The other night, cutting it a bit fine before the cut off deadline, I started to listening to a BBC Radio 4 Extra programme by Jessica Fostekew called Motherhood: Bump, Birth and Beyond.
Here’s the description from the BBC website:
“Made for 4 Extra. Jessica Fostekew charts the horrors and highs of the nine months of life with a bump, the moment of reckoning with birth, and the chaos, or not, that lies ahead.
We have clips from over 50 years of Woman’s Hour, programmes on pregnancy and childbirth from the 1960s and 1970s, and archive interviews about coping with parenthood – and we’ll be speaking to the comedians Jenny Eclair, Cariad Lloyd, Sara Barron, Richard Herring and Catie Wilkins, Caroline Mabey, Jen Brister, Hatty Ashdown, Kirsty Newton, Katie Mulgrew, Taylor Glenn, Robin Ince, Laura Lexx, Sindhu Vee, Diane Morgan, and Holly Walsh about their experiences with fertility, pregnancy and motherhood.”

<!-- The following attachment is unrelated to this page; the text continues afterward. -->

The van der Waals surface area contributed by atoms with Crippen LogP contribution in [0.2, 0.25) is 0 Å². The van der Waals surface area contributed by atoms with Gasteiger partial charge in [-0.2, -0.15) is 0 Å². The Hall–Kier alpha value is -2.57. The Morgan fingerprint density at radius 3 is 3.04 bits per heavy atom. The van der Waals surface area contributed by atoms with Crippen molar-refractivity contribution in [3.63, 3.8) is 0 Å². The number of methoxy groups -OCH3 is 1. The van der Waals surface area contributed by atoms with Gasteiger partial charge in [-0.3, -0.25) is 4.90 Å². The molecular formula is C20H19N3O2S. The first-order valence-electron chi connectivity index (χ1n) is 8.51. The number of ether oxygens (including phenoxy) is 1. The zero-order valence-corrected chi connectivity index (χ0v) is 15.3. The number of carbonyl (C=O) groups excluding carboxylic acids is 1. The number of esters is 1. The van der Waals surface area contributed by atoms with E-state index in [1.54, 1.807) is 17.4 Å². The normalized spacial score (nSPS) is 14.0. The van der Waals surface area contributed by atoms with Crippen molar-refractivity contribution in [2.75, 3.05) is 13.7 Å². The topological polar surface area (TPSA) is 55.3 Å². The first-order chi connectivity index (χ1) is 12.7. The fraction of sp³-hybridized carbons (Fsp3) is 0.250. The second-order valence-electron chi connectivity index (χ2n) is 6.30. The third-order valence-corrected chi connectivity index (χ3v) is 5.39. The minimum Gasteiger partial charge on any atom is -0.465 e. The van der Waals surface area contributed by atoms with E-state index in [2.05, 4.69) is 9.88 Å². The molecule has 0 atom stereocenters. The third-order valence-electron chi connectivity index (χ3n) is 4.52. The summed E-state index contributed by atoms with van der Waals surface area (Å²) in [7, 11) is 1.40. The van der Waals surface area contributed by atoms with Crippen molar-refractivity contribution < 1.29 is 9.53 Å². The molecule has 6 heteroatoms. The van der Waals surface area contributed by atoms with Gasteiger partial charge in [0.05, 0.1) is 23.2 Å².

I was listening, sitting in bed, in the dark, on my own, late at night and it made me quite emotional.
This year, my youngest brother Thomas turned 30. When he was born, in March 1988, he was the 5th child and our ages were 13, 10, 4, 2 and newborn. My mum was 33, turning 34. I’m 34 and could not imagine having 5 children right now. I don’t have any. I’ve never been pregnant and the only person I would really have thought that I could have a child with did not feel the same way. (Scrawl back through the archives to a post in late 2012 for more on that if you feel like it!)